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Rice has become a strategic commodity for food security in Africa. Demand is growing faster than for any other food staple, because of changes in consumer preferences, rapid urbanization and population growth. Rice is West Africa’s single most important source of dietary energy and the third most important for sub-Saharan Africa (SSA) as a whole. Thus, improvement of the nutritional quality of rice-based diets is crucial to improving the health of African populations.


As part of its mission, AfricaRice seeks to develop and deploy healthier and more nutritious (micronutrient fortified, bio-fortified and low glycemic) rice to vulnerable populations in SSA.


One approach to improve nutrition status of rice is fortification. AfricaRice and its partners have explored direct fortification of rice foods with mineral and vitamin rice-premixes that deliver recommended daily intakes of essential micronutrients. Their study showed that direct rice fortification could be used to enhance the nutritional wellbeing of populations with predominantly rice-based diets.


The other approach is biofortification, which is genetic improvement of rice for the higher content of nutritional elements in grains. AfricaRice has not yet developed any biofortified product, but some potential donors have been identified; e.g. Oryza glaberrima (African rice) genotypes with high protein content.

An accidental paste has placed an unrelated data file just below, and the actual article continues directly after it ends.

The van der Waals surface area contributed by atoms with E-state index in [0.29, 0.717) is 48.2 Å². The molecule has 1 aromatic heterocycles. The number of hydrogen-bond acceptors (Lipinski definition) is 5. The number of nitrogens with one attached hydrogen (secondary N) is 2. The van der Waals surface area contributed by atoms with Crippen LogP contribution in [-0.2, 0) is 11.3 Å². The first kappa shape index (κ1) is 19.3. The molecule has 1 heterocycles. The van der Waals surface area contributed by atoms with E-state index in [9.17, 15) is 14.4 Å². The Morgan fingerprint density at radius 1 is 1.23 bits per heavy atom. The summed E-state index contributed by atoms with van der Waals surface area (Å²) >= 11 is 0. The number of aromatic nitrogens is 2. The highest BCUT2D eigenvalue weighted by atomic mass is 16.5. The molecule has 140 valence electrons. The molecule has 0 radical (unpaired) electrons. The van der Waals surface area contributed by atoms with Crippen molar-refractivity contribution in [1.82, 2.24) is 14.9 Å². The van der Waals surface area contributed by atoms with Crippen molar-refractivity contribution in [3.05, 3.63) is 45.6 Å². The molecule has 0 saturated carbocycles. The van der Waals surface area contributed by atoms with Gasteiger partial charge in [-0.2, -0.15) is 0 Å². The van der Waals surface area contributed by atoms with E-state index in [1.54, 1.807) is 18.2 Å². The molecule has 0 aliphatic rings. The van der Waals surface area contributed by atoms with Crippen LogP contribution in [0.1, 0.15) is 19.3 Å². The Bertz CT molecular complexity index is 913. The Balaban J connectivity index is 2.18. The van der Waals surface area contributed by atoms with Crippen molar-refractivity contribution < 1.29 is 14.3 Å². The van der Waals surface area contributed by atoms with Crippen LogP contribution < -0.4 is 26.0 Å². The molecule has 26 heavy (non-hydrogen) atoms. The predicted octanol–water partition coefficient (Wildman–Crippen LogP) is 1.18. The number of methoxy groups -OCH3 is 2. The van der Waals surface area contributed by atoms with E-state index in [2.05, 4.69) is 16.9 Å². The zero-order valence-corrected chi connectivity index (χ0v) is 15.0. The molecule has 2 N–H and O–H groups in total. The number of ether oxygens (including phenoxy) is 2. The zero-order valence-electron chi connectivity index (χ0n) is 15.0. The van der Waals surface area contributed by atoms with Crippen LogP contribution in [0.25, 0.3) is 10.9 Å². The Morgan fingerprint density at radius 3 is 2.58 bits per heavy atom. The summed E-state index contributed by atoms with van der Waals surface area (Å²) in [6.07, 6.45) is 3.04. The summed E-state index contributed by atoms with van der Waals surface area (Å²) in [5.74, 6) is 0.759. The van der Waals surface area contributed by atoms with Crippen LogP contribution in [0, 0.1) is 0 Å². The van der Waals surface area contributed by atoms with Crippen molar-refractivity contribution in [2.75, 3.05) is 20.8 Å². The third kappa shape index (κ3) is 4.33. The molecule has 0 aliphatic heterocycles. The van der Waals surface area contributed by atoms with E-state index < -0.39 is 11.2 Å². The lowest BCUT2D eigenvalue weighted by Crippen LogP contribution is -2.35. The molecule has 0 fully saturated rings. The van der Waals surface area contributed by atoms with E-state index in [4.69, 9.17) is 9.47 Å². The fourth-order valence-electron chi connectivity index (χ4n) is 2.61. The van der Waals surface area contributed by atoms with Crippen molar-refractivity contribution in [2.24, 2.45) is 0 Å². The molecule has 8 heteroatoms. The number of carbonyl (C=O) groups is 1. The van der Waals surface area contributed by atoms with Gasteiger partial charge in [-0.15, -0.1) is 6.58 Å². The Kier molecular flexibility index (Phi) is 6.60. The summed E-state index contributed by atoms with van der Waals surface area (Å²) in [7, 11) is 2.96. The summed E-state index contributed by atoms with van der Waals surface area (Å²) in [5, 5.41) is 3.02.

Slower-digesting rice is a healthy option to help people with diabetes. AfricaRice is exploring the development of rice-based products with slower digestibility through processing.


The Center has developed an improved rice parboiling technology called GEM in short for ‘Grain quality enhancer, Energy-efficient and durable Material,’ which produces rice of high physical and eating quality compared with the traditional technology.


Parboiling of rice or partially boiling rice in the husk, is done in general to reduce the breakage in milling. AfricaRice researchers have found that if it is properly carried out, rice parboiling significantly improves the physical, eating and nutritional quality of the milled rice compared to non-parboiled rice.


The nutritive value of the milled rice is enhanced by parboiling, because the micronutrients present in the bran, which is usually removed in the whitening process in the rice mill, are carried into the endosperm.


This special processing renders parboiled rice a better source of fiber, protein, calcium, potassium, thiamine, niacin and vitamin B-6, with a lower glycemic index and higher resistant starch content than regular white rice. Parboiled rice is therefore more nutritious than white rice.


In addition, parboiled rice has been shown to possess some unique cooking, flavor, and textural characteristics, which are appealing to certain groups of consumers. It is less liable to insect damage than milled raw rice and has an improved storage life.


AfricaRice recognizes, however, that rice cannot meet all nutritional needs and is therefore supporting the option of diversification with vegetables and fish combined with rice-based systems. The Center also realizes that to have impacts in Africa, upgrading of the whole rice value chain is needed as well as product development.


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